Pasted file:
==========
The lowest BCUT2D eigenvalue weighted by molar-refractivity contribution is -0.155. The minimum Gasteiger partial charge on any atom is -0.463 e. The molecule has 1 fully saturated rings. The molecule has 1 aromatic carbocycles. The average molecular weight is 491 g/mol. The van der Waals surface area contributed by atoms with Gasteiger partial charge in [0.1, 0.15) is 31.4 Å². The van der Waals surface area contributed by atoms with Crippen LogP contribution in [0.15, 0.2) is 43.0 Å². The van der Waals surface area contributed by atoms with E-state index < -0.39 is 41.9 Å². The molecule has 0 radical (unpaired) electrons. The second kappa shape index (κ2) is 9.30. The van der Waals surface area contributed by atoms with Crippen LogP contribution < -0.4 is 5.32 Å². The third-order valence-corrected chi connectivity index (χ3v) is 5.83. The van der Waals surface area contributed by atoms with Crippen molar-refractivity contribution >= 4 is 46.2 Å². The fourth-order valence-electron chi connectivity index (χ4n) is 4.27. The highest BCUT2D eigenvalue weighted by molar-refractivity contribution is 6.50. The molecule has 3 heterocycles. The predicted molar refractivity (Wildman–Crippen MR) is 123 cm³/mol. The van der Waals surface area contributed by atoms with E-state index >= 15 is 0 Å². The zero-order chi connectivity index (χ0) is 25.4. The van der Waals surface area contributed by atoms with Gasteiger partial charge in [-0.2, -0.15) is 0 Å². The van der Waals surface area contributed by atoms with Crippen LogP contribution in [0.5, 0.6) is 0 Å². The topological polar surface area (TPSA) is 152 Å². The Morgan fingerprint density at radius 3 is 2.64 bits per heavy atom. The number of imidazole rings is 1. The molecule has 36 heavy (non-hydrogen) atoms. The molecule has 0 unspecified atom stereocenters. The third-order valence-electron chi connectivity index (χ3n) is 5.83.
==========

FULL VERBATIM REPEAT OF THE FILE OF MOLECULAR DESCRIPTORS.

The lowest BCUT2D eigenvalue weighted by molar-refractivity contribution is -0.155. The minimum Gasteiger partial charge on any atom is -0.463 e. The molecule has 1 fully saturated rings. The molecule has 1 aromatic carbocycles. The average molecular weight is 491 g/mol. The van der Waals surface area contributed by atoms with Gasteiger partial charge in [0.1, 0.15) is 31.4 Å². The van der Waals surface area contributed by atoms with Crippen LogP contribution in [0.15, 0.2) is 43.0 Å². The van der Waals surface area contributed by atoms with E-state index < -0.39 is 41.9 Å². The molecule has 0 radical (unpaired) electrons. The second kappa shape index (κ2) is 9.30. The van der Waals surface area contributed by atoms with Crippen LogP contribution < -0.4 is 5.32 Å². The third-order valence-corrected chi connectivity index (χ3v) is 5.83. The van der Waals surface area contributed by atoms with Crippen molar-refractivity contribution >= 4 is 46.2 Å². The fourth-order valence-electron chi connectivity index (χ4n) is 4.27. The highest BCUT2D eigenvalue weighted by molar-refractivity contribution is 6.50. The molecule has 3 heterocycles. The predicted molar refractivity (Wildman–Crippen MR) is 123 cm³/mol. The van der Waals surface area contributed by atoms with E-state index >= 15 is 0 Å². The zero-order chi connectivity index (χ0) is 25.4. The van der Waals surface area contributed by atoms with Gasteiger partial charge in [-0.2, -0.15) is 0 Å². The van der Waals surface area contributed by atoms with Crippen LogP contribution in [0.5, 0.6) is 0 Å². The topological polar surface area (TPSA) is 152 Å². The Morgan fingerprint density at radius 3 is 2.64 bits per heavy atom. The number of imidazole rings is 1. The molecule has 36 heavy (non-hydrogen) atoms. The molecule has 0 unspecified atom stereocenters. The third-order valence-electron chi connectivity index (χ3n) is 5.83.